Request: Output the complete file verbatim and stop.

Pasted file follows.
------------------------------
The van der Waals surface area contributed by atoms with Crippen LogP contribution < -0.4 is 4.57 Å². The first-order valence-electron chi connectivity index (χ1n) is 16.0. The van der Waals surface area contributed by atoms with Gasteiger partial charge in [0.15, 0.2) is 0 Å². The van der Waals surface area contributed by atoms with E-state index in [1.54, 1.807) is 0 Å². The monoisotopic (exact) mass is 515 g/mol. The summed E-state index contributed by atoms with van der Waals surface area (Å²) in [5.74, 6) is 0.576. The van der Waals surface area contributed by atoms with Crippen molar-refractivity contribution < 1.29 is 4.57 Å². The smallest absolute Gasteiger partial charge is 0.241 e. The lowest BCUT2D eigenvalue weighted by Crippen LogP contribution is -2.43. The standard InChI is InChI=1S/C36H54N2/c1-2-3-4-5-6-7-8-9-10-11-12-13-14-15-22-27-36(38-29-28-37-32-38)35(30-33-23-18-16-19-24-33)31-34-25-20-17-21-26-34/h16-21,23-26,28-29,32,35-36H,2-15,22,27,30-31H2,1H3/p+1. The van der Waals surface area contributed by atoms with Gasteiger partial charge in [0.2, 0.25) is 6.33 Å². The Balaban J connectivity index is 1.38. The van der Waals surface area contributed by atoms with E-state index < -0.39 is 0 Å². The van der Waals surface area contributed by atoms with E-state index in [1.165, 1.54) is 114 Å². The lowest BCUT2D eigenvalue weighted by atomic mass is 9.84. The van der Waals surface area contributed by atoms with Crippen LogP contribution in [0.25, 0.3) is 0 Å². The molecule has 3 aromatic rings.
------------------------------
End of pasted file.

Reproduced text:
The van der Waals surface area contributed by atoms with Crippen LogP contribution < -0.4 is 4.57 Å². The first-order valence-electron chi connectivity index (χ1n) is 16.0. The van der Waals surface area contributed by atoms with Gasteiger partial charge in [0.15, 0.2) is 0 Å². The van der Waals surface area contributed by atoms with E-state index in [1.54, 1.807) is 0 Å². The monoisotopic (exact) mass is 515 g/mol. The summed E-state index contributed by atoms with van der Waals surface area (Å²) in [5.74, 6) is 0.576. The van der Waals surface area contributed by atoms with Crippen molar-refractivity contribution < 1.29 is 4.57 Å². The smallest absolute Gasteiger partial charge is 0.241 e. The lowest BCUT2D eigenvalue weighted by Crippen LogP contribution is -2.43. The standard InChI is InChI=1S/C36H54N2/c1-2-3-4-5-6-7-8-9-10-11-12-13-14-15-22-27-36(38-29-28-37-32-38)35(30-33-23-18-16-19-24-33)31-34-25-20-17-21-26-34/h16-21,23-26,28-29,32,35-36H,2-15,22,27,30-31H2,1H3/p+1. The van der Waals surface area contributed by atoms with Gasteiger partial charge in [0.2, 0.25) is 6.33 Å². The Balaban J connectivity index is 1.38. The van der Waals surface area contributed by atoms with E-state index < -0.39 is 0 Å². The van der Waals surface area contributed by atoms with E-state index in [1.165, 1.54) is 114 Å². The lowest BCUT2D eigenvalue weighted by atomic mass is 9.84. The van der Waals surface area contributed by atoms with Crippen LogP contribution in [0.25, 0.3) is 0 Å². The molecule has 3 aromatic rings.